However, despite the various different parking arrangements, it’s common for blocks to opt for a ‘passive solution’ to every or every other bay (shared) which includes the mains distribution and final circuits terminated to parking bays, ready for future connection of a charger…. Basically a ‘future-proofed’ facility.
Make sure its OCPP – you heard it here first.
Billing and recovery of electricity usage is the next important area that anyone thinking of installing chargers needs to consider. Make sure you opt for an ‘open protocol’ or OCPP solution that will allow you to interface any billing and management platform. Many new and exciting companies are developing easy to use, smart billing platforms, some even partnering energy suppliers. If you buy into a closed protocol, non-OCPP you could be surrendering your billing and management flexibility for good.
And lastly find an independent supplier who is not “product led’ to guide you, don’t be swayed by a manufacturer-led solution.
How does the block recover the funds from resident usage?
Any smart charging solution will integrate a billing platform that allows access to be granted to users remotely. The charger is installed and the resident(s) are added to the platform.
Here’s how it works. The user connects to the charger, their usage is logged, and they are billed automatically. Just like when we park in the High Street using local authority parking bays. We select a bay, we select how long we wish to park (or charge in this case) and the money is taken from our bank/card and paid to the parking facility’s owner/authority
The block management company receives monthly reports of each resident’s usage and the funds recovered. These collected funds are dropped back into the account (normally the service charge account) that pays for the common/landlord electricity supply.
How does the block pay for this?
Most residential blocks we have worked with utilise a similar format to the one outlined above, however we have seen a huge array of different budgeting and payment structures.
Normally the service charge (or freeholder) pays for the infrastructure and distribution systems and then it’s down to the resident to buy the [pre-selected] charger to be installed in their bay. We can apply for a grant to cover part of the cost of the charger for the resident, should they have permission via the OLEZ Home charge scheme, although there are some stipulations we must meet.
If the residents sell the property, then the charger could be disconnected and handed to the owner. However, most will remain, just like selling your fridge as part of the kitchen when you sell your house.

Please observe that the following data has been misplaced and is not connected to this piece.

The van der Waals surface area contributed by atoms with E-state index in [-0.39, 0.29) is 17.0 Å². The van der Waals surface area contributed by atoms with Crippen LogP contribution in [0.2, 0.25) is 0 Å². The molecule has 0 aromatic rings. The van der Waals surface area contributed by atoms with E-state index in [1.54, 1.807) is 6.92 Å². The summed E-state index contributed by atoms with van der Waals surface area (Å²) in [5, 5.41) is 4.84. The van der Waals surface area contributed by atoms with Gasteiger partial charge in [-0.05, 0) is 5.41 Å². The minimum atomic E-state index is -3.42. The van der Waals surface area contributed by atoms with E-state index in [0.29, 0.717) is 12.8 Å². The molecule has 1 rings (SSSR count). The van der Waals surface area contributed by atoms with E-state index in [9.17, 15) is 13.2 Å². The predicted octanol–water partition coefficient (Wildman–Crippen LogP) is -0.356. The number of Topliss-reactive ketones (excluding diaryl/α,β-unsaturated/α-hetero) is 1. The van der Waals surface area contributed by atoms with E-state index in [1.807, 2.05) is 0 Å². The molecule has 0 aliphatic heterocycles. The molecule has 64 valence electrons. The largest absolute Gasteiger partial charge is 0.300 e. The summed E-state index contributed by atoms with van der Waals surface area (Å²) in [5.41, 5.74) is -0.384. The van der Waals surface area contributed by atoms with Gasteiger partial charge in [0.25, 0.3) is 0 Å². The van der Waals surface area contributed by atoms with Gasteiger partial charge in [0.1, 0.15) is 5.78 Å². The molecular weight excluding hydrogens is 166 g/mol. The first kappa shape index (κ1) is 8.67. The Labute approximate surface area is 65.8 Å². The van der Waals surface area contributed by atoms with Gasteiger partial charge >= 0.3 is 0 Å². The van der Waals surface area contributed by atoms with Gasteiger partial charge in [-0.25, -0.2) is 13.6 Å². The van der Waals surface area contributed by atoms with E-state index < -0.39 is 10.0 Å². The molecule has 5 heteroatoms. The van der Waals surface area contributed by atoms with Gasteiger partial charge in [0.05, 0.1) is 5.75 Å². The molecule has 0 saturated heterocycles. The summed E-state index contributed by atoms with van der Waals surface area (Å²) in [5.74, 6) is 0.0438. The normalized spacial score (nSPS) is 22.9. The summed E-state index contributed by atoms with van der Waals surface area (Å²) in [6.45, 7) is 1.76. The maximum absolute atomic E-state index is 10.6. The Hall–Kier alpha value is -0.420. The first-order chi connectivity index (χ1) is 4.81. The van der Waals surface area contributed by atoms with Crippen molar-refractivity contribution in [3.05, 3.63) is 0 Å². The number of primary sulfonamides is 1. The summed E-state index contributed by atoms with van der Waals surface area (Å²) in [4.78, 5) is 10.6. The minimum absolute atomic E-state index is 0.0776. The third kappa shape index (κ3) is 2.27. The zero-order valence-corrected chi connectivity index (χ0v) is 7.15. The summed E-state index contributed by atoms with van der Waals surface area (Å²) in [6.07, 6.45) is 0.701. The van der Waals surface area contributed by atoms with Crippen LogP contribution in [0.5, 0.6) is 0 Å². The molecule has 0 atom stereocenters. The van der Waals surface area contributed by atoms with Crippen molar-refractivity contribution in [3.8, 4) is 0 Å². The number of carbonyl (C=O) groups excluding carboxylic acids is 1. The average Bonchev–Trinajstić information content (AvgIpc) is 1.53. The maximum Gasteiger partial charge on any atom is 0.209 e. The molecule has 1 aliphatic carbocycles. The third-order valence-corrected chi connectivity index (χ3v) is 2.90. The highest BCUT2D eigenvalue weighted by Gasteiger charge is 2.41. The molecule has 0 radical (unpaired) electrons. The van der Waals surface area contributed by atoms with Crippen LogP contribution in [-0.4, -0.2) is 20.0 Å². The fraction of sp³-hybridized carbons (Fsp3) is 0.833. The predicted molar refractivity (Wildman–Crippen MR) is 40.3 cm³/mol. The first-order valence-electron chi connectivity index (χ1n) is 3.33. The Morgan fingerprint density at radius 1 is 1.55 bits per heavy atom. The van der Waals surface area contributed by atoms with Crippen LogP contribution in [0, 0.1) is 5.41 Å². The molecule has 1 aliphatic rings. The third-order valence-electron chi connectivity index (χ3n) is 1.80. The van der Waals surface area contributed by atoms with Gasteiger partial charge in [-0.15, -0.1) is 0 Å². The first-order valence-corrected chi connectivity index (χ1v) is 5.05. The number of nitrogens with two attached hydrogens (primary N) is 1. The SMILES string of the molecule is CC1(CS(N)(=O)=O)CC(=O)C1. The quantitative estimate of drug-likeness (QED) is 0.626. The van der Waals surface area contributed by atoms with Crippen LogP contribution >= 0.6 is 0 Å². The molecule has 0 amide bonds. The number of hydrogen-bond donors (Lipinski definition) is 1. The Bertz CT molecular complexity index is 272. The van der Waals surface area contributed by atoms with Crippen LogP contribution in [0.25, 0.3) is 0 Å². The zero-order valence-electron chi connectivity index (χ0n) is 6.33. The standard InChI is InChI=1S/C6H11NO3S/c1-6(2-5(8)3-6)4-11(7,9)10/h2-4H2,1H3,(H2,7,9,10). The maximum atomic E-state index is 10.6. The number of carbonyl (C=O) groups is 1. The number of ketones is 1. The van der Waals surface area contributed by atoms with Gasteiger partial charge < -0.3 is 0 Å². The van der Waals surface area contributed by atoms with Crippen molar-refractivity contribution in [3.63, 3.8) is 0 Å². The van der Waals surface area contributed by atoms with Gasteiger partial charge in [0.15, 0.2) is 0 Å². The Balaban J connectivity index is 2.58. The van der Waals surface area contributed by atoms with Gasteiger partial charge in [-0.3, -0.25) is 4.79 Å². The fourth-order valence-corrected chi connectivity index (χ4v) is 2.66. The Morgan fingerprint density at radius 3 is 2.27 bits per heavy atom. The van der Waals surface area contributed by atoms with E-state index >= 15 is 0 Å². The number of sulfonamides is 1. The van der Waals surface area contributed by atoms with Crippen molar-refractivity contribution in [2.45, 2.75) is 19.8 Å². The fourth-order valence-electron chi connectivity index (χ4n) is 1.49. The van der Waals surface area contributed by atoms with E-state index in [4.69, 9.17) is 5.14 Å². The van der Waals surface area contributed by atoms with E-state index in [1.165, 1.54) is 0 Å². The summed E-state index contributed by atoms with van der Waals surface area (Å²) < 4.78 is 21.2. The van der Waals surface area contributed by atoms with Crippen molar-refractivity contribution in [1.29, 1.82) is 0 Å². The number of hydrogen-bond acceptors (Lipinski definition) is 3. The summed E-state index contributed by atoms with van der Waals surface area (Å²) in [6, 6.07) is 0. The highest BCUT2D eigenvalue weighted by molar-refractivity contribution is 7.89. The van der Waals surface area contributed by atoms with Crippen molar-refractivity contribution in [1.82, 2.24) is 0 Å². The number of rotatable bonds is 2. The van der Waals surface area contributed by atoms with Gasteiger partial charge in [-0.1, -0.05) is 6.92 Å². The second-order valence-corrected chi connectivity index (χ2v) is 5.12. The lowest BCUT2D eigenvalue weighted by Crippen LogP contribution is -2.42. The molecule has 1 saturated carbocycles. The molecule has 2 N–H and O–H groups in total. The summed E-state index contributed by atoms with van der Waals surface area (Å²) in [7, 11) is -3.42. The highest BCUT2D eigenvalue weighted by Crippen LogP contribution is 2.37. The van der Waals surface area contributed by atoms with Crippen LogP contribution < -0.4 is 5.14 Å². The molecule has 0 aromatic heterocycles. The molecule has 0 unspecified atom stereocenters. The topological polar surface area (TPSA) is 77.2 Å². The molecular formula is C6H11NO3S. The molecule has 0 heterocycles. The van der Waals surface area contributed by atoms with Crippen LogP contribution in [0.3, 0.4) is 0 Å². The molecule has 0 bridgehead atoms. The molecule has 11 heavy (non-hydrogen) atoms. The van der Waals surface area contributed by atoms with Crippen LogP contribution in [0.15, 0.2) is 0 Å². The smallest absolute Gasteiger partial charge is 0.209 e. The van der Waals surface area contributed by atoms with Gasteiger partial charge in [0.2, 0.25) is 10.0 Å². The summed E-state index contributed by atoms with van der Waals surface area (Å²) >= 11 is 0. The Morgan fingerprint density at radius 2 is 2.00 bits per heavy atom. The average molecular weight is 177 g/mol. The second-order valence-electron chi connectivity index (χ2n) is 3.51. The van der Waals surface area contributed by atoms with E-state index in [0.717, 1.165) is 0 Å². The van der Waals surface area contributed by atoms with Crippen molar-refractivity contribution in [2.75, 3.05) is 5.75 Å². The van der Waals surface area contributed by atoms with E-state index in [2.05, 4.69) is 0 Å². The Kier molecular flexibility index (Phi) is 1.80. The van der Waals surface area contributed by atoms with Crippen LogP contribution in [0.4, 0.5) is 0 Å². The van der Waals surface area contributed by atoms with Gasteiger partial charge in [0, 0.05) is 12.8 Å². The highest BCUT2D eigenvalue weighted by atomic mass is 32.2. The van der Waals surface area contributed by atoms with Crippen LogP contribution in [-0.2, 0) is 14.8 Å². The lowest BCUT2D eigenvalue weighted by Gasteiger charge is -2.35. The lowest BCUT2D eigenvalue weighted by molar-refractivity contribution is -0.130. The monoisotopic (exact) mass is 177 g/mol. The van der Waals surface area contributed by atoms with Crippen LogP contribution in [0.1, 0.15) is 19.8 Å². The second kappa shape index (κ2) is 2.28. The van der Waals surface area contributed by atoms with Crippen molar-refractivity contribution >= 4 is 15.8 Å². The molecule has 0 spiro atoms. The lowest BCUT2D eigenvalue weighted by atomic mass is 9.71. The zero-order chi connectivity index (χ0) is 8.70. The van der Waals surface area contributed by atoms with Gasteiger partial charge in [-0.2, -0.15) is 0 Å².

The chargers must be from the agreed manufacture/supplier as they must communicate to prevent building overload while connecting to the block’s billing and management platform.
My EV chargers have been installed, what now?
With EV chargers, like any other electrical installation, safety and compliance are vital. These are high powered pieces of kit and must be maintained like any other piece of electrical equipment in a block.
We recommend that you adopt a regular PPM service agreement where part of the arrangement is have the equipment tested and certified as “Satisfactory for continued use” from a registered and qualified electrical contractor.
Billing & Recovery of usage
Finally, you must confirm that users of the EV chargers are paying for their usage. There are a number of solutions that have been implemented over the years; licenced access cards, Token Pay and the new online smart billing. You must confirm operation and ensure that no one is taking advantage of free electricity to fuel their vehicle at the expense of other residents.
Help with funding
If all this on top of the price of a new electric car sounds expensive, then help is at hand. From April next year, a newly positioned Electric Vehicle Homecharge Scheme will fund the lion’s share of leaseholder’s installation costs, so now is the time to take stock of the charging infrastructure requirements in your blocks.
Our advice to property managers is to get the ball rolling now; get designs, proposals and scopes in place, so projects are agreed and you are positioned to file your application to the EVHS for approval on time. Once the fund opens, it is likely to be heavily subscribed. Early applicants are likely to be most successful in securing funds, which won’t be in place indefinitely.
In the next couple of years, EV take-up is expected to grow exponentially, so do your homework, plan ahead and make sure you’re well prepared for that call when it comes, because you can rest assured – it will.